If you saw me, you’d probably assume I owned an artisanal coffee shop or played guitar. Whilst I may not own one, I spend a lot of my time in them… Or at least I used to, which has given me more time to do the latter.
One of the biggest things lockdown has lead to is me having a strum in my bedroom, lounge or anywhere in the house I can really.
Playing the guitar has – as I imagine with playing any musical instrument- become a crucial form of escapism during the current situation the world finds itself in.
“Guitar has taken the lead and helped with my daily rhythm to combat my blues”
The first lockdown in March 2020 wasn’t quite so bad. We had the weather on our side, and we could pretend we used to be walkers before any of this began and have some daily exercise.
Now in our third lockdown, it’s not quite the same. It’s raining, it’s snowing, it’s all generally gone a bit English.
On top of that, working from home now can get slightly utterly and completely monotonous at times. Waking up, working, eating and sleeping in the same room needs a bit of punctuation.
That, for me, is where guitar has taken the lead and helped with my daily rhythm to combat my lockdown blues.
I’m not saying you have to spending hours learning, crafting or labouring a certain riff or song you’ve always wanted to play. Overdoing it can be a bit of a momentum-ruiner actually because something you do for fun can make you want to hit your head against the wall if it doesn’t turn out exactly how you wanted it to after hours of working on it.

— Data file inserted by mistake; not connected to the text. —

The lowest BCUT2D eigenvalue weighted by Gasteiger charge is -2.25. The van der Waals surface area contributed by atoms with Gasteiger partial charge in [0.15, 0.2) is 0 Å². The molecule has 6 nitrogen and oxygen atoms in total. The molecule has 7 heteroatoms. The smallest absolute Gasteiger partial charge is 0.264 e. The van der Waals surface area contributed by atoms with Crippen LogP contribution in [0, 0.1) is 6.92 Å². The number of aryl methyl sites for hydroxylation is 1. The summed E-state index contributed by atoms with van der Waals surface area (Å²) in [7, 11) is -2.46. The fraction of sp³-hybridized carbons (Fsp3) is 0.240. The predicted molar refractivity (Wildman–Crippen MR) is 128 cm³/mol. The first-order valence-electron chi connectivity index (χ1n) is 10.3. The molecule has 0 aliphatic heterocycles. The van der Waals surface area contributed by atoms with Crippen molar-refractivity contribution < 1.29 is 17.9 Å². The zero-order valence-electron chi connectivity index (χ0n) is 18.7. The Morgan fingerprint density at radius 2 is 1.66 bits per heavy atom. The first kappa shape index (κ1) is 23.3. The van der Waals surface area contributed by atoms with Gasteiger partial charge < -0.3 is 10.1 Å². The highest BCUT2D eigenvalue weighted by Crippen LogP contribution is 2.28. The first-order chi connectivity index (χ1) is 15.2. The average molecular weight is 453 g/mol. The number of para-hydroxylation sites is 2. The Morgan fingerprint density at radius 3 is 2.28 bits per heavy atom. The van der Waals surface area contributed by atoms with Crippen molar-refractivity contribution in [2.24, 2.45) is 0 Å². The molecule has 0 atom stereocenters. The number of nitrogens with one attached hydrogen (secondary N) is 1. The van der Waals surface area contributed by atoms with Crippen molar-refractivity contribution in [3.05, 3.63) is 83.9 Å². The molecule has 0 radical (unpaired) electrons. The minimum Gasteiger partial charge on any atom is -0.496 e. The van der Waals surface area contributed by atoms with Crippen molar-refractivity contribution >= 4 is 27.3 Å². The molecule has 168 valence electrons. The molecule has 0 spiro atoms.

I just mean having a quiet (or maybe not so quiet) half hour to switch off from the outside world and let your mind focus solely on playing. That might be something you already know and love; something you’ve just come up with or possibly something new if you feel like it. Whatever it is, do it without thinking.
Something I did without thinking during the first lockdown was customise one of my guitars. I possess the same level of mechanical and technical expertise as my two dogs and while I have been playing the guitar for about seven years now, I hadn’t the first idea about how they’re made.
The main impetus behind what I was doing, other than boredom, was changing the colour. So, whilst I was locked down at my uni house in Nottingham, I started disassembling and sanding down my Stratocaster, passed on to me from my dad.
Despite complications with blisters and some minor paint-dust inhalation, the guitar was ready for paint!
It was at this point my project had to be paused. I soon realised that paint was no longer possible to buy because boredom had made everyone paint things- literally anything (my mother and sister painted some stones for the garden which now permanently live in the shed).
My Dad came to collect me in the middle of May and after many beers one sunny Sunday afternoon, we decided to finish it off. There were some teething issues. As much as my Dad has done some technical things before, his instrument of choice is the keyboard, which definitely isn’t a guitar. Not even in the slightest.
After a few hours of strained fingers and minds we finished it together.
I don’t do emotions very often, I’ll admit- but that’s a memory I look back to whenever I pick up that guitar.
By Adam Baker